A series of cold fronts moving through the Northeast will usher cooler air across the lower Susquehanna Valley this weekend after a warm start to the month of November.
The first of these cold fronts moved through the Friday morning, accompanied by gusty winds that has resulted in some wind damage across the area.
Winds subsided Saturday, but another cold front will bring a chilly breeze to the Harrisburg area into Sunday.
While winds are not expected to be as strong with this second front, the chilly breeze behind it will make the AccuWeather.com RealFeel® temperatures stay in the low 40s through much of Sunday.
These cooler air will remain in place into the start of next week with temperatures running in the upper 40s, more than 10 degrees below normal.
As it became obvious on Saturday that a major blizzard was going to hit the Northeast, the track and size of the storm became critical as to which areas would be hit the hardest.
Communities across the Northeast have endured heavy snow and fierce winds amid the first blizzard of 2015 with the storm continuing to churn over New England.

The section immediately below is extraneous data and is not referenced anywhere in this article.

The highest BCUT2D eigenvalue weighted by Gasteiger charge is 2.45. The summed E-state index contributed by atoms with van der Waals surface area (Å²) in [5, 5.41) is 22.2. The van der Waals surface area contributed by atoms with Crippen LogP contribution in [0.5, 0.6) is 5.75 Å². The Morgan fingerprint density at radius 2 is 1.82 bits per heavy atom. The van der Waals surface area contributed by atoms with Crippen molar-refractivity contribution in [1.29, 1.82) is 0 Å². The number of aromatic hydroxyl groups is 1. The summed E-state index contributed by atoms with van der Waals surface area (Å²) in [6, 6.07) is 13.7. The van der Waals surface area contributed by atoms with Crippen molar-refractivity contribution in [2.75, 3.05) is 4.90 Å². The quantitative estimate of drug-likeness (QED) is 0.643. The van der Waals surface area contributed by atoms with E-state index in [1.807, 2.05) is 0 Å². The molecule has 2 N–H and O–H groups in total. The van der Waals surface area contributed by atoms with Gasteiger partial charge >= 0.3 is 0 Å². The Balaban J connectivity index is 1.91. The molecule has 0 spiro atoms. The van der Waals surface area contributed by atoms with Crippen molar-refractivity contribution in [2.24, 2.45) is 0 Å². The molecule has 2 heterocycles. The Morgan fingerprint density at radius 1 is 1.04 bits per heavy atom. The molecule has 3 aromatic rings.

Lingering midwinter cold and additional rounds of snow will add to difficulties for cleanup and those without power after the Blizzard of 2015.
The blizzard pounding the New England region of the U.S. will continue to impact more of Atlantic Canada.
People may think blizzards are about heavy snow, but it's more about wind, blowing snow and visibility, and parts of the Midwest and Northeast are more susceptible to the wrath of these conditions.
New York City (1805)
Great 48-hour snowstorm dropped 24 inches on New York City.
Washington, D.C. (1922)
25.0 inches of snow -- biggest snowstorm on record.
Florida had three-day freeze -- lowest ever in January with 8 degrees at Mason; 11 million boxes citrus damaged, $10 million loss.